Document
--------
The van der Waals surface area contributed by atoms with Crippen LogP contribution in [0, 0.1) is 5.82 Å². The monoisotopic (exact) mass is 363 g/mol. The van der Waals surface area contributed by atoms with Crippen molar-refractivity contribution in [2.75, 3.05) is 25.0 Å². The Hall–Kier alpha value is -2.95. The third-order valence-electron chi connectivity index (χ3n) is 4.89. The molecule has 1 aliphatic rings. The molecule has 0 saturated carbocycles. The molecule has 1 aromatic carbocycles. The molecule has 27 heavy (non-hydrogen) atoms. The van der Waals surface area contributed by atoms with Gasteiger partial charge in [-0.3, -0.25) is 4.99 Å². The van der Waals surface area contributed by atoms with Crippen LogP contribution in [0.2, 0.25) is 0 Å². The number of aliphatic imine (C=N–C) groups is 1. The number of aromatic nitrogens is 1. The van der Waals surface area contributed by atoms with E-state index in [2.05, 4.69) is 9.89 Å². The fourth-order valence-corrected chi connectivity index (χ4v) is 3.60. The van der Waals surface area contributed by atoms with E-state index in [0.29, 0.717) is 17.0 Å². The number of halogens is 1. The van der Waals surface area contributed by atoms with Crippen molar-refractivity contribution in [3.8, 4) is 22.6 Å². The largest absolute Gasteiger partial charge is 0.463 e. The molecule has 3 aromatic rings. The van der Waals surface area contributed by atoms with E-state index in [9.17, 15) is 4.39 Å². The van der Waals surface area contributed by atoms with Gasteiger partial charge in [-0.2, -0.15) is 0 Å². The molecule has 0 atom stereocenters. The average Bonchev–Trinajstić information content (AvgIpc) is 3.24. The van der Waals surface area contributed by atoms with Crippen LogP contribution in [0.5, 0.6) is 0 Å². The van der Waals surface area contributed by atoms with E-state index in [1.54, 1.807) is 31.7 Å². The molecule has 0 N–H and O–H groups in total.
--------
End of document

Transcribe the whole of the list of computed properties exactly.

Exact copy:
The van der Waals surface area contributed by atoms with Crippen LogP contribution in [0, 0.1) is 5.82 Å². The monoisotopic (exact) mass is 363 g/mol. The van der Waals surface area contributed by atoms with Crippen molar-refractivity contribution in [2.75, 3.05) is 25.0 Å². The Hall–Kier alpha value is -2.95. The third-order valence-electron chi connectivity index (χ3n) is 4.89. The molecule has 1 aliphatic rings. The molecule has 0 saturated carbocycles. The molecule has 1 aromatic carbocycles. The molecule has 27 heavy (non-hydrogen) atoms. The van der Waals surface area contributed by atoms with Gasteiger partial charge in [-0.3, -0.25) is 4.99 Å². The van der Waals surface area contributed by atoms with Crippen LogP contribution in [0.2, 0.25) is 0 Å². The number of aliphatic imine (C=N–C) groups is 1. The number of aromatic nitrogens is 1. The van der Waals surface area contributed by atoms with E-state index in [2.05, 4.69) is 9.89 Å². The fourth-order valence-corrected chi connectivity index (χ4v) is 3.60. The van der Waals surface area contributed by atoms with E-state index in [0.29, 0.717) is 17.0 Å². The number of halogens is 1. The van der Waals surface area contributed by atoms with Crippen molar-refractivity contribution in [3.8, 4) is 22.6 Å². The largest absolute Gasteiger partial charge is 0.463 e. The molecule has 3 aromatic rings. The van der Waals surface area contributed by atoms with E-state index in [9.17, 15) is 4.39 Å². The van der Waals surface area contributed by atoms with Gasteiger partial charge in [-0.2, -0.15) is 0 Å². The molecule has 0 atom stereocenters. The average Bonchev–Trinajstić information content (AvgIpc) is 3.24. The van der Waals surface area contributed by atoms with Crippen LogP contribution in [0.5, 0.6) is 0 Å². The van der Waals surface area contributed by atoms with E-state index in [1.54, 1.807) is 31.7 Å². The molecule has 0 N–H and O–H groups in total.